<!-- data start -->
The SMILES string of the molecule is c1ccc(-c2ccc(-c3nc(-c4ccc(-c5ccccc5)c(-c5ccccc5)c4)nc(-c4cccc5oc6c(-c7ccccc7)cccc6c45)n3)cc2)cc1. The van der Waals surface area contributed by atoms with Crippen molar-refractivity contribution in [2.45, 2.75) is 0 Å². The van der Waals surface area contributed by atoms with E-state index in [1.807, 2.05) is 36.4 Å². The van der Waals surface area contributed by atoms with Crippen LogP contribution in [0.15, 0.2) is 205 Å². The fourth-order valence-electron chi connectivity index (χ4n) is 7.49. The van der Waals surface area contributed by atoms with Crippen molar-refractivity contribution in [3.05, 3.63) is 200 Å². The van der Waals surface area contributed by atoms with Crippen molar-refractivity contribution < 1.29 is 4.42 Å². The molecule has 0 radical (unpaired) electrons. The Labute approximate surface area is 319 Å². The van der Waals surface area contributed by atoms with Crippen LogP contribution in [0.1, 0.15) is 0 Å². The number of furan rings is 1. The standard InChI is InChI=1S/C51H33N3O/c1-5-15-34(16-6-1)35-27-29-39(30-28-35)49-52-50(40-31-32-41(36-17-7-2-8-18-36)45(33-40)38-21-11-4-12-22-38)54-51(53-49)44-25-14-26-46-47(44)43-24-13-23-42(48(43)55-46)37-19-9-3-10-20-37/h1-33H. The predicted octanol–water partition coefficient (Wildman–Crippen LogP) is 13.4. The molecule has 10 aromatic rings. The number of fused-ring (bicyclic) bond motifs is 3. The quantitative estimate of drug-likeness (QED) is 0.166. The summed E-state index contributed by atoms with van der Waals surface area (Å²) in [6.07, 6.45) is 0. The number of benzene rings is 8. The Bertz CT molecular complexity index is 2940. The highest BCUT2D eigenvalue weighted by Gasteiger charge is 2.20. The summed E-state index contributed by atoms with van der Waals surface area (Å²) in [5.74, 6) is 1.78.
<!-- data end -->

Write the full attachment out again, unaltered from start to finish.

The SMILES string of the molecule is c1ccc(-c2ccc(-c3nc(-c4ccc(-c5ccccc5)c(-c5ccccc5)c4)nc(-c4cccc5oc6c(-c7ccccc7)cccc6c45)n3)cc2)cc1. The van der Waals surface area contributed by atoms with Crippen molar-refractivity contribution in [2.45, 2.75) is 0 Å². The van der Waals surface area contributed by atoms with E-state index in [1.807, 2.05) is 36.4 Å². The van der Waals surface area contributed by atoms with Crippen LogP contribution in [0.15, 0.2) is 205 Å². The fourth-order valence-electron chi connectivity index (χ4n) is 7.49. The van der Waals surface area contributed by atoms with Crippen molar-refractivity contribution in [3.05, 3.63) is 200 Å². The van der Waals surface area contributed by atoms with Crippen molar-refractivity contribution < 1.29 is 4.42 Å². The molecule has 0 radical (unpaired) electrons. The Labute approximate surface area is 319 Å². The van der Waals surface area contributed by atoms with Crippen LogP contribution in [0.1, 0.15) is 0 Å². The number of furan rings is 1. The standard InChI is InChI=1S/C51H33N3O/c1-5-15-34(16-6-1)35-27-29-39(30-28-35)49-52-50(40-31-32-41(36-17-7-2-8-18-36)45(33-40)38-21-11-4-12-22-38)54-51(53-49)44-25-14-26-46-47(44)43-24-13-23-42(48(43)55-46)37-19-9-3-10-20-37/h1-33H. The predicted octanol–water partition coefficient (Wildman–Crippen LogP) is 13.4. The molecule has 10 aromatic rings. The number of fused-ring (bicyclic) bond motifs is 3. The quantitative estimate of drug-likeness (QED) is 0.166. The summed E-state index contributed by atoms with van der Waals surface area (Å²) in [6.07, 6.45) is 0. The number of benzene rings is 8. The Bertz CT molecular complexity index is 2940. The highest BCUT2D eigenvalue weighted by Gasteiger charge is 2.20. The summed E-state index contributed by atoms with van der Waals surface area (Å²) in [5.74, 6) is 1.78.